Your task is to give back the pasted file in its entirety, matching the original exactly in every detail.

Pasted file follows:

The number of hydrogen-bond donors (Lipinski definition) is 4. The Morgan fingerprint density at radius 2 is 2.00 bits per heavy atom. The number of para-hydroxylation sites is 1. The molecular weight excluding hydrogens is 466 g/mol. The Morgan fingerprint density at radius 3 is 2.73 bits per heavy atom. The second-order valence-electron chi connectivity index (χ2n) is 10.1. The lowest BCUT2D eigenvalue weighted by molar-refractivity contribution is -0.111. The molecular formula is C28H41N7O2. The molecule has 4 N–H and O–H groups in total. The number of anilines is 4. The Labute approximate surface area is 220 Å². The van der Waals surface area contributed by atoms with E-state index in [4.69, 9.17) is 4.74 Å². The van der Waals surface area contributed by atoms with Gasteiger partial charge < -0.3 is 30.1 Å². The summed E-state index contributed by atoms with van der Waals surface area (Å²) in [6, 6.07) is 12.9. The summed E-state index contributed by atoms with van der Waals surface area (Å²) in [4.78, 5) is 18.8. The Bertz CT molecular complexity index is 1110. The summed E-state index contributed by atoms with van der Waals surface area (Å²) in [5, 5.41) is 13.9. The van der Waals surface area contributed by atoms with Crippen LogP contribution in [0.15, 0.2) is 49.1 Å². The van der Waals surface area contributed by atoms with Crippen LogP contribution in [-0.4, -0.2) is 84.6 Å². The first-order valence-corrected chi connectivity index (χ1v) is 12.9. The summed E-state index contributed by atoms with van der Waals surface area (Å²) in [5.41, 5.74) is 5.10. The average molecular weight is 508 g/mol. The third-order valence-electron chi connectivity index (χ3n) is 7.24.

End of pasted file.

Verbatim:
The number of hydrogen-bond donors (Lipinski definition) is 4. The Morgan fingerprint density at radius 2 is 2.00 bits per heavy atom. The number of para-hydroxylation sites is 1. The molecular weight excluding hydrogens is 466 g/mol. The Morgan fingerprint density at radius 3 is 2.73 bits per heavy atom. The second-order valence-electron chi connectivity index (χ2n) is 10.1. The lowest BCUT2D eigenvalue weighted by molar-refractivity contribution is -0.111. The molecular formula is C28H41N7O2. The molecule has 4 N–H and O–H groups in total. The number of anilines is 4. The Labute approximate surface area is 220 Å². The van der Waals surface area contributed by atoms with E-state index in [4.69, 9.17) is 4.74 Å². The van der Waals surface area contributed by atoms with Gasteiger partial charge < -0.3 is 30.1 Å². The summed E-state index contributed by atoms with van der Waals surface area (Å²) in [6, 6.07) is 12.9. The summed E-state index contributed by atoms with van der Waals surface area (Å²) in [4.78, 5) is 18.8. The Bertz CT molecular complexity index is 1110. The summed E-state index contributed by atoms with van der Waals surface area (Å²) in [5, 5.41) is 13.9. The van der Waals surface area contributed by atoms with Crippen LogP contribution in [0.15, 0.2) is 49.1 Å². The van der Waals surface area contributed by atoms with Crippen LogP contribution in [-0.4, -0.2) is 84.6 Å². The first-order valence-corrected chi connectivity index (χ1v) is 12.9. The summed E-state index contributed by atoms with van der Waals surface area (Å²) in [5.41, 5.74) is 5.10. The average molecular weight is 508 g/mol. The third-order valence-electron chi connectivity index (χ3n) is 7.24.